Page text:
If you purchase steaks in bulk from online retailers or even a local butcher shop, the chances are that the meat will arrive frozen in vacuum-sealed bags. Do not worry. This is perfectly fine.
Vacuum-sealing will preserve the steaks’ quality and will not ruin the flavor or the texture once the meat is defrosted and cooked.
This storage presents a different challenge, though. Your steak is frozen, and you need to thaw it before cooking. What is the right way to thaw a steak, and how long does it take to do it?
Is there a way to quickly defrost a steak? Is it safe?
Learn the answers to these questions in this short defrosting guide.
The Perfect Way to Defrost a Steak
What does it mean to defrost a steak perfectly? In our opinion, several factors are absolutely essential:
- Keep harmful bacteria away from the steak during defrosting.
- Do your best to preserve the flavor and texture of the steak during defrosting.
- Cook the steak right after the meat reaches room temperature.
Over time, the best practice in steak defrosting is the refrigerator method. Though by far the slowest defrosting method, the refrigerator method provides the best security in keeping harmful bacteria out of the way and preserving the flavor and texture of the steak.
Take the frozen steak from the freezer. Place it on a plate or a flat tray. The steak should lay flat on the plate or tray to defrost evenly so that, as the meat thaws, the water will drip uniformly.
Ideally, you want to put the plate or tray with the frozen steak in the refrigerator at least 24 hours before you need to start cooking the steak. That should be more than enough time for the steak to thaw without compromising the quality of the steak.
Depending on the size and thickness of the steak, defrosting might take a bit longer or shorter time. Still, 24 hours should be enough for all types of steak.
The steak is most vulnerable as it defrosts, so it is essential to protect it from bacteria during that time. The cold temperature in the fridge will do a good job of keeping bacteria controlled in these situations.
How to Defrost Steak in the Microwave
What happens if you are in a hurry and do not have 24 hours to wait for the steak to thaw? Microwave defrosting is something that you might think of. After all, you might think, your microwave does have a defrost setting, and it should be safe.
The reality is a bit different. While it is true that a microwave does have a defrost setting that can rather quickly defrost a steak, the method will come with few compromises. Firstly, the microwave during the defrosting period will start to cook the steak slightly. Additionally, the process will negatively affect the taste of the steak, and the meat will have a higher risk of being exposed to harmful bacteria.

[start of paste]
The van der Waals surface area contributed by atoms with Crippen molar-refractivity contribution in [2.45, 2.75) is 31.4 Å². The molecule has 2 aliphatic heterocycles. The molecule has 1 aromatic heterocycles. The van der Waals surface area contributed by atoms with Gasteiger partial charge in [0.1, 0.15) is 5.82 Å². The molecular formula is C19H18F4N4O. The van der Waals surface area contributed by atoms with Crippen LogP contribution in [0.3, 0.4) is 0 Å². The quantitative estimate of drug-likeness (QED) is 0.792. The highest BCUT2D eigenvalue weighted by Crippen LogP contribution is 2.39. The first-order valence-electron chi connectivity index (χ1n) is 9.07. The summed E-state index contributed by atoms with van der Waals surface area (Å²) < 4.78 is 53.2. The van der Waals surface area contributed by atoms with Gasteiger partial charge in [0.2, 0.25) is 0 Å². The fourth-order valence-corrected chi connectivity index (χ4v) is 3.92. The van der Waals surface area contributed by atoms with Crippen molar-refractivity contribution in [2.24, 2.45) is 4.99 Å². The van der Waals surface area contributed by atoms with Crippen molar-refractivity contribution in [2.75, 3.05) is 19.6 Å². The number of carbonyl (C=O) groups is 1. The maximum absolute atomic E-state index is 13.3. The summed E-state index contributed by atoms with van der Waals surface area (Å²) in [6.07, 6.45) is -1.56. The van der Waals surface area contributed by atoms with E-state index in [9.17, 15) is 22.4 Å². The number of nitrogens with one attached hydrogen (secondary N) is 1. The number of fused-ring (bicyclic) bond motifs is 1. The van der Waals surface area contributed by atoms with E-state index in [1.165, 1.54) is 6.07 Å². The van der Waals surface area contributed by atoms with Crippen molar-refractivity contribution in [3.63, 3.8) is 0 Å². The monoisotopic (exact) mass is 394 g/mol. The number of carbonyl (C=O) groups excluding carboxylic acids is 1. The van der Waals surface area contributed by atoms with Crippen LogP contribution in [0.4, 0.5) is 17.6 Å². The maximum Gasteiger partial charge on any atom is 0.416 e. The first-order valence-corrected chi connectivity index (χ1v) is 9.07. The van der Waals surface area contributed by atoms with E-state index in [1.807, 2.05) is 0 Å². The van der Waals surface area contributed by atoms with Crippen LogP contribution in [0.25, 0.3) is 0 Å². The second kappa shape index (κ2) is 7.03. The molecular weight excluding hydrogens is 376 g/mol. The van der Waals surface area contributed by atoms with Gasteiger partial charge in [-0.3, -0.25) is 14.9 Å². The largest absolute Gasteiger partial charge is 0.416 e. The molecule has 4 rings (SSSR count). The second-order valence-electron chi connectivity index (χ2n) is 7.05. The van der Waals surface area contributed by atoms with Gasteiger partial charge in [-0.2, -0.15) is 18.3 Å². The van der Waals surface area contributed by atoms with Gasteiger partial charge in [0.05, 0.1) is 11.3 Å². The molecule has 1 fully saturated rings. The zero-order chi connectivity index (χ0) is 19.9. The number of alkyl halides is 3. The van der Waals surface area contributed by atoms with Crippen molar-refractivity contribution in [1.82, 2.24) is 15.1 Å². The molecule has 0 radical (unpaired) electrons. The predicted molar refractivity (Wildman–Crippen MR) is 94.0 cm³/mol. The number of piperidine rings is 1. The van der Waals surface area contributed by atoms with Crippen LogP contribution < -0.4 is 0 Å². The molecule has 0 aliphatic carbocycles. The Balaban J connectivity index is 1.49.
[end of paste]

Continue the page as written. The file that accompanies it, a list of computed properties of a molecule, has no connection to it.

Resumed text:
Therefore, we would not recommend using the microwave method unless you are in a time pinch. If you must use the microwave method, make sure that the steak remains in its vacuum-sealed bag during defrosting, and, as soon as defrosting is complete, cook the steak immediately. The longer the meat stays out, the higher the chance for bacteria to contaminate the meat.
The microwave method is the quickest. Depending on the size of the steak, it might take from 15 minutes to an hour to thoroughly defrost.
The Hot and Cold Water Methods
Another way to quickly defrost the meat is to put the bag of frozen steak in a container full of hot or cold water. Both methods seem to work and take less time than the refrigerator method.
The hot water method will defrost most of the steaks in just an hour or so, but it comes with a downside. Hot water will start to cook the steak slightly as it defrosts. Additionally, there is an increased risk of harmful bacteria finding its way to your steak.
The cold water method takes a bit more time, but it lowers the dangers of bacterial contamination. Most of the steak will take two to three hours to defrost in the cold water.
Make sure to change the water frequently to keep it cold throughout the process. You can combine this method with the refrigerator method by putting the packaged steak in a dish of cold water in your fridge.
The final piece of advice is to always check the packaging the steak comes in. Ideally, you want the vacuum-sealed packaging to be waterproof to most effectively prevent bacteria from reaching the meat.